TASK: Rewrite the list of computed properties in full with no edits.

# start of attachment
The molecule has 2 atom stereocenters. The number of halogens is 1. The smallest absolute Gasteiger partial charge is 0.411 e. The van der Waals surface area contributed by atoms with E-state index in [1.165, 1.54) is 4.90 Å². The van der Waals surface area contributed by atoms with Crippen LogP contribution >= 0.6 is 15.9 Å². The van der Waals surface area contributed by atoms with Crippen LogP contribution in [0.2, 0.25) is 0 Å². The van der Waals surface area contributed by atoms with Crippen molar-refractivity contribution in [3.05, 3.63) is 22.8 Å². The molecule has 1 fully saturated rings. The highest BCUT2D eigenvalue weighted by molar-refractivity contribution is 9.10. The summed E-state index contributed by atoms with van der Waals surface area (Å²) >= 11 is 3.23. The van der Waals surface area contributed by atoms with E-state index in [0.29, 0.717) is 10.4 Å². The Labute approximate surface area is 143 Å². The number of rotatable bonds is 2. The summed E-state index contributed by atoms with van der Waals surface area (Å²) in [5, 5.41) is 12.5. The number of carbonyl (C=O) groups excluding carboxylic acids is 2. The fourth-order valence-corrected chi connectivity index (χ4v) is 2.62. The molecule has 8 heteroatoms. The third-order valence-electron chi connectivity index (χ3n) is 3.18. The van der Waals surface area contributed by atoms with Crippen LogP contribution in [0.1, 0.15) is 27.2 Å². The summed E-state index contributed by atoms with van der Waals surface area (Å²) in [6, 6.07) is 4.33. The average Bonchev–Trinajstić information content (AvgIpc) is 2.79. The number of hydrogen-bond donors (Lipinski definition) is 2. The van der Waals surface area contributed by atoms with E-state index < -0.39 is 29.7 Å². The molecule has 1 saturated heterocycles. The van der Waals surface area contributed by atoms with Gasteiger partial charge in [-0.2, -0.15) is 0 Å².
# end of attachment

The molecule has 2 atom stereocenters. The number of halogens is 1. The smallest absolute Gasteiger partial charge is 0.411 e. The van der Waals surface area contributed by atoms with E-state index in [1.165, 1.54) is 4.90 Å². The van der Waals surface area contributed by atoms with Crippen LogP contribution >= 0.6 is 15.9 Å². The van der Waals surface area contributed by atoms with Crippen LogP contribution in [0.2, 0.25) is 0 Å². The van der Waals surface area contributed by atoms with Crippen molar-refractivity contribution in [3.05, 3.63) is 22.8 Å². The molecule has 1 fully saturated rings. The highest BCUT2D eigenvalue weighted by molar-refractivity contribution is 9.10. The summed E-state index contributed by atoms with van der Waals surface area (Å²) >= 11 is 3.23. The van der Waals surface area contributed by atoms with E-state index in [0.29, 0.717) is 10.4 Å². The Labute approximate surface area is 143 Å². The number of rotatable bonds is 2. The summed E-state index contributed by atoms with van der Waals surface area (Å²) in [5, 5.41) is 12.5. The number of carbonyl (C=O) groups excluding carboxylic acids is 2. The fourth-order valence-corrected chi connectivity index (χ4v) is 2.62. The molecule has 8 heteroatoms. The third-order valence-electron chi connectivity index (χ3n) is 3.18. The van der Waals surface area contributed by atoms with Crippen LogP contribution in [0.1, 0.15) is 27.2 Å². The summed E-state index contributed by atoms with van der Waals surface area (Å²) in [6, 6.07) is 4.33. The average Bonchev–Trinajstić information content (AvgIpc) is 2.79. The number of hydrogen-bond donors (Lipinski definition) is 2. The van der Waals surface area contributed by atoms with E-state index < -0.39 is 29.7 Å². The molecule has 1 saturated heterocycles. The van der Waals surface area contributed by atoms with Gasteiger partial charge in [-0.2, -0.15) is 0 Å².